When her brother is killed by an evil monster, Tea surprises herself and her entire village by resurrecting him from the dead. All of her sisters have some magic, but Tea now finds herself destined to be a bone witch, a necromancer. Feared and shunned by her community, Tea travels to Kion, where she can gain the training that she desperately needs if she hopes to control her powers. She quickly learns that her Dark gifts come with a heavy price.
I’ve read the first two novels by author Rin Chupeco. The Girl in the Well and The Suffering are both excellently crafted horror novels that left me very excited to read her next book. With a title like The Bone Witch, I assumed that Chupeco’s third book would be yet another foray into the world of horror. Instead, I found myself submerged in high fantasy, where magic has a concrete and useful place in society and those who can control the elements are celebrated.
The bulk of The Bone Witch could just as easily be titled Memoirs of a Magical Geisha. For nearly two hundred pages the reader is treated to numerous descriptions of the dwellings of the magical asha, the clothes they wear, the training they undergo, and the parties they attend. Instead of any meaningful use of magic, there are the mundane problems of political alliances, rivalry between competing asha, and annual dance performances. This is all very useful in setting up the fantasy world that the asha inhabit, but it does wear a little thin towards the end.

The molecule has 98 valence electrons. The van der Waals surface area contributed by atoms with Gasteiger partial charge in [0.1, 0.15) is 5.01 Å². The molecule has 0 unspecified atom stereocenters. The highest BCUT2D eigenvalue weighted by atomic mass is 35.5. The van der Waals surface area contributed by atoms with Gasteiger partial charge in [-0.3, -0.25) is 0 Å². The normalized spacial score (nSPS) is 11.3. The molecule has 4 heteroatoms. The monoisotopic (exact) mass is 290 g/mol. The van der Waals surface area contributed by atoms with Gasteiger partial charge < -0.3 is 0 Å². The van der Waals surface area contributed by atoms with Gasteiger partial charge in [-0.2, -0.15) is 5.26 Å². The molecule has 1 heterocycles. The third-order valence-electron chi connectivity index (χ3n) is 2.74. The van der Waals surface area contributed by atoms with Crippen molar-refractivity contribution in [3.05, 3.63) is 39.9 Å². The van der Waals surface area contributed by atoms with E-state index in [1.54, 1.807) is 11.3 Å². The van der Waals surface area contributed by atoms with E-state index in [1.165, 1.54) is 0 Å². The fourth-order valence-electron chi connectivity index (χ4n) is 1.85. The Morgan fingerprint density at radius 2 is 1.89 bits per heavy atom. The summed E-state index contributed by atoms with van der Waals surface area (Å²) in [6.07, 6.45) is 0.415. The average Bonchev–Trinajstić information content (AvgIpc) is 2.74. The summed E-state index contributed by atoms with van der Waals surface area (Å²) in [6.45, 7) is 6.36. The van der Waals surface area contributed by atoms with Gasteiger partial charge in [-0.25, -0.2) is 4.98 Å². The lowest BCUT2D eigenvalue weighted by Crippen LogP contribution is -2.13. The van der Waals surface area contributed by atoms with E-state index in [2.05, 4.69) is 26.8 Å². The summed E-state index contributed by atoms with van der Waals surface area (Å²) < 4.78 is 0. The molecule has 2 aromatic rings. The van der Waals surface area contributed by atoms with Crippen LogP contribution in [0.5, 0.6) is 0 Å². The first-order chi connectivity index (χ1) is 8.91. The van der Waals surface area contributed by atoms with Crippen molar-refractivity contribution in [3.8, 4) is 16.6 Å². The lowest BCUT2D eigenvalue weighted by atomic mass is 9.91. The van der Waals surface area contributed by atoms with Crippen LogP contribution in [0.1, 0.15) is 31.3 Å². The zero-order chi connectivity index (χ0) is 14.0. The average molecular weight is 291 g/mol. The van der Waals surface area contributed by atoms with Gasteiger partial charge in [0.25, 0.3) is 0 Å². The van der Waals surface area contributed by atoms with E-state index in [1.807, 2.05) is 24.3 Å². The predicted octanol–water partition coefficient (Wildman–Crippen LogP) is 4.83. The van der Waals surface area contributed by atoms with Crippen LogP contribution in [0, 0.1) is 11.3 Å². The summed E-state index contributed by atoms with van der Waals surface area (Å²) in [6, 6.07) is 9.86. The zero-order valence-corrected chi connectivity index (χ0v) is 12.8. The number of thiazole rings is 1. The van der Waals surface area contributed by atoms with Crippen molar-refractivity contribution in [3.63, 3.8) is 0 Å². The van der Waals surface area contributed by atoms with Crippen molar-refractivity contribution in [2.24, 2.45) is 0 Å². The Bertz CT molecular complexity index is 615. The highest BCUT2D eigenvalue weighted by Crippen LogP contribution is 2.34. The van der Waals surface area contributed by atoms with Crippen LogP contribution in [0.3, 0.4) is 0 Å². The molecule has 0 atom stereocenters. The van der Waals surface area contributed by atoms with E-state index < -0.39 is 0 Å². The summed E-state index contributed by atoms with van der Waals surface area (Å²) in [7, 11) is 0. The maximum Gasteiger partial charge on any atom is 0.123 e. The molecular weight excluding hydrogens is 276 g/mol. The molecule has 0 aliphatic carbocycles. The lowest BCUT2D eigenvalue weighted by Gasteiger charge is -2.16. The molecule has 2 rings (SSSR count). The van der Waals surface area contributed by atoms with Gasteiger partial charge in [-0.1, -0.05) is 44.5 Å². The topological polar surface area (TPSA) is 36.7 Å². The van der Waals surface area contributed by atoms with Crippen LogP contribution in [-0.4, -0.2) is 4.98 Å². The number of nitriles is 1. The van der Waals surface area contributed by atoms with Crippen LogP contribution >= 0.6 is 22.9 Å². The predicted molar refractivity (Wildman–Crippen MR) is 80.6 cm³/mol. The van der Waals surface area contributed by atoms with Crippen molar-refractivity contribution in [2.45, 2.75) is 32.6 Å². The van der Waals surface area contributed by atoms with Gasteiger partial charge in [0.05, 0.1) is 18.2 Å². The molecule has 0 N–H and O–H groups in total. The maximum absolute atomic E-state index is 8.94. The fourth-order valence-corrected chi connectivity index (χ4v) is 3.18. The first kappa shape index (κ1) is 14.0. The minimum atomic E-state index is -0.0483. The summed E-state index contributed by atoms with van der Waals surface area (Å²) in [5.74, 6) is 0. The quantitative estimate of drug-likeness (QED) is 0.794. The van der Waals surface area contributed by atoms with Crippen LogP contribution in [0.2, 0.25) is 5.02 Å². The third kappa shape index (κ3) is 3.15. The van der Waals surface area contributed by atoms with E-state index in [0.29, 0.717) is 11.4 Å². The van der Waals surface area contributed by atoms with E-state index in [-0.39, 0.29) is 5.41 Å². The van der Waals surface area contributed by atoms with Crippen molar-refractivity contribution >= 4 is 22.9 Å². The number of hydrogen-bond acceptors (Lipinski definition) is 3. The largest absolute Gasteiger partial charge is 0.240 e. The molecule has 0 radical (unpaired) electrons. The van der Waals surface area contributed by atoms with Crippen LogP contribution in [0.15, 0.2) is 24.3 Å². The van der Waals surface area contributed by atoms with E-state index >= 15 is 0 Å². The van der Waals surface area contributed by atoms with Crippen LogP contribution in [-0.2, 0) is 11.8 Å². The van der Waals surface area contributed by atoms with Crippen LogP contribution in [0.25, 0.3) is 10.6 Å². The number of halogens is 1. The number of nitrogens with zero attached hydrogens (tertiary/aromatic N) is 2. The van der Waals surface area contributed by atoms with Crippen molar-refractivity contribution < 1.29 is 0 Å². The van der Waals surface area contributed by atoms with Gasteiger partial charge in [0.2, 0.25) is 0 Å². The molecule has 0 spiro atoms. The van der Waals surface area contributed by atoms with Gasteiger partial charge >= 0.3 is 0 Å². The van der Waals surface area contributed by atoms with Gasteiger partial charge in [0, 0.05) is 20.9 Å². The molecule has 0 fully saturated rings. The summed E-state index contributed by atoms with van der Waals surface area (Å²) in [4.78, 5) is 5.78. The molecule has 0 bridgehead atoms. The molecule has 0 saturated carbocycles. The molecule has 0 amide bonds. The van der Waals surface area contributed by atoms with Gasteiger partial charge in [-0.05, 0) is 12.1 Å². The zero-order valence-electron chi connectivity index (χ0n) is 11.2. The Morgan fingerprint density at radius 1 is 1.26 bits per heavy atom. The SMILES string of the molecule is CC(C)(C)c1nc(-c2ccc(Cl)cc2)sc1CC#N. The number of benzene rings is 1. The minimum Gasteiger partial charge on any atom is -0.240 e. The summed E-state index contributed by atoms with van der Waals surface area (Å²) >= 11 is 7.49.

Each chapter of the novel is preceded by a short flash-forward, where Tea has been banished to a lonely cave by the sea. She reveals early on that she is raising an army of dark spirits to enact revenge upon those who have wronged her. However, the book ends before the two segments of time intersect. The reader is left trying to figure out why Tea has been banished and exactly who she is so keen to take revenge on. It felt a little like a bait-and-switch to spent two hundred pages reading about her training in the village of the Willows, only to have the novel end before anything meaningful has taken place.
I assume all of this will be resolved in the recently released sequel, but there is a different between ending a novel on a cliff-hanger and ending a novel in the middle of the rising action. Ending the narrative with a cliff-hanger leaves the reader hungry to find out what is going to happen next. Ending a novel midway through the rising action leaves the reader frustrated and annoyed. I definitely found myself in the latter category.
My rating: 3/5
Happy reading everyone!